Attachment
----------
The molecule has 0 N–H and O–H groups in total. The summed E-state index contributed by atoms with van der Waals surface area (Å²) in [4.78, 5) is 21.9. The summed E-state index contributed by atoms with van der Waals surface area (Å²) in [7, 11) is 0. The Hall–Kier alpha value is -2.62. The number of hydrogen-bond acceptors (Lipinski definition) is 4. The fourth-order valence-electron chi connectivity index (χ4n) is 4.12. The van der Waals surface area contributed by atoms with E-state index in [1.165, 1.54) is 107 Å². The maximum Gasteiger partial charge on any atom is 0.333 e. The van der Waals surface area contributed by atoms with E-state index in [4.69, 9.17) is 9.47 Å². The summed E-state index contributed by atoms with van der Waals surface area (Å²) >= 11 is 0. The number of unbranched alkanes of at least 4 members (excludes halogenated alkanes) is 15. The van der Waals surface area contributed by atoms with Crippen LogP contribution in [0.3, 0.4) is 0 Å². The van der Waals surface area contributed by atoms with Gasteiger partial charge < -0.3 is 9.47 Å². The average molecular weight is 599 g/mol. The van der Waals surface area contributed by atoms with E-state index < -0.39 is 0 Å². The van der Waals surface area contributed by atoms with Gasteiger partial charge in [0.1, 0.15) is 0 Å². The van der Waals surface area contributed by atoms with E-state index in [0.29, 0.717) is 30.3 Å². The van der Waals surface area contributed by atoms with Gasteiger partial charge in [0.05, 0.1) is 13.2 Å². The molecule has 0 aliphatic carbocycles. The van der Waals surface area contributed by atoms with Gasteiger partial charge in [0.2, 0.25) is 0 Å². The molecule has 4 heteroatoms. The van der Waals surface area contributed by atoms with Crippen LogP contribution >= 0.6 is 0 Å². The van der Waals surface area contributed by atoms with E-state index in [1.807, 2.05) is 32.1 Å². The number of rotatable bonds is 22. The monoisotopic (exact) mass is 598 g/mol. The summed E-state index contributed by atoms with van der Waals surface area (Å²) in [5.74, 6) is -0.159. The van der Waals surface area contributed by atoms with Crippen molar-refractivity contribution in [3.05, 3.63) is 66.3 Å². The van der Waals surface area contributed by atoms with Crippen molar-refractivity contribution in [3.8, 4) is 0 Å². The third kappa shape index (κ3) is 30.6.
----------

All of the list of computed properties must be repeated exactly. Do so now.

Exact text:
The molecule has 0 N–H and O–H groups in total. The summed E-state index contributed by atoms with van der Waals surface area (Å²) in [4.78, 5) is 21.9. The summed E-state index contributed by atoms with van der Waals surface area (Å²) in [7, 11) is 0. The Hall–Kier alpha value is -2.62. The number of hydrogen-bond acceptors (Lipinski definition) is 4. The fourth-order valence-electron chi connectivity index (χ4n) is 4.12. The van der Waals surface area contributed by atoms with E-state index in [1.165, 1.54) is 107 Å². The maximum Gasteiger partial charge on any atom is 0.333 e. The van der Waals surface area contributed by atoms with E-state index in [4.69, 9.17) is 9.47 Å². The summed E-state index contributed by atoms with van der Waals surface area (Å²) >= 11 is 0. The number of unbranched alkanes of at least 4 members (excludes halogenated alkanes) is 15. The van der Waals surface area contributed by atoms with Crippen LogP contribution in [0.3, 0.4) is 0 Å². The van der Waals surface area contributed by atoms with Gasteiger partial charge < -0.3 is 9.47 Å². The average molecular weight is 599 g/mol. The van der Waals surface area contributed by atoms with E-state index < -0.39 is 0 Å². The van der Waals surface area contributed by atoms with Gasteiger partial charge in [0.1, 0.15) is 0 Å². The van der Waals surface area contributed by atoms with E-state index in [0.29, 0.717) is 30.3 Å². The van der Waals surface area contributed by atoms with Gasteiger partial charge in [0.05, 0.1) is 13.2 Å². The molecule has 0 aliphatic carbocycles. The van der Waals surface area contributed by atoms with Gasteiger partial charge in [0.2, 0.25) is 0 Å². The molecule has 4 heteroatoms. The van der Waals surface area contributed by atoms with Crippen LogP contribution >= 0.6 is 0 Å². The van der Waals surface area contributed by atoms with E-state index in [1.807, 2.05) is 32.1 Å². The number of rotatable bonds is 22. The monoisotopic (exact) mass is 598 g/mol. The summed E-state index contributed by atoms with van der Waals surface area (Å²) in [5.74, 6) is -0.159. The van der Waals surface area contributed by atoms with Crippen molar-refractivity contribution in [3.05, 3.63) is 66.3 Å². The van der Waals surface area contributed by atoms with Crippen molar-refractivity contribution in [3.8, 4) is 0 Å². The third kappa shape index (κ3) is 30.6.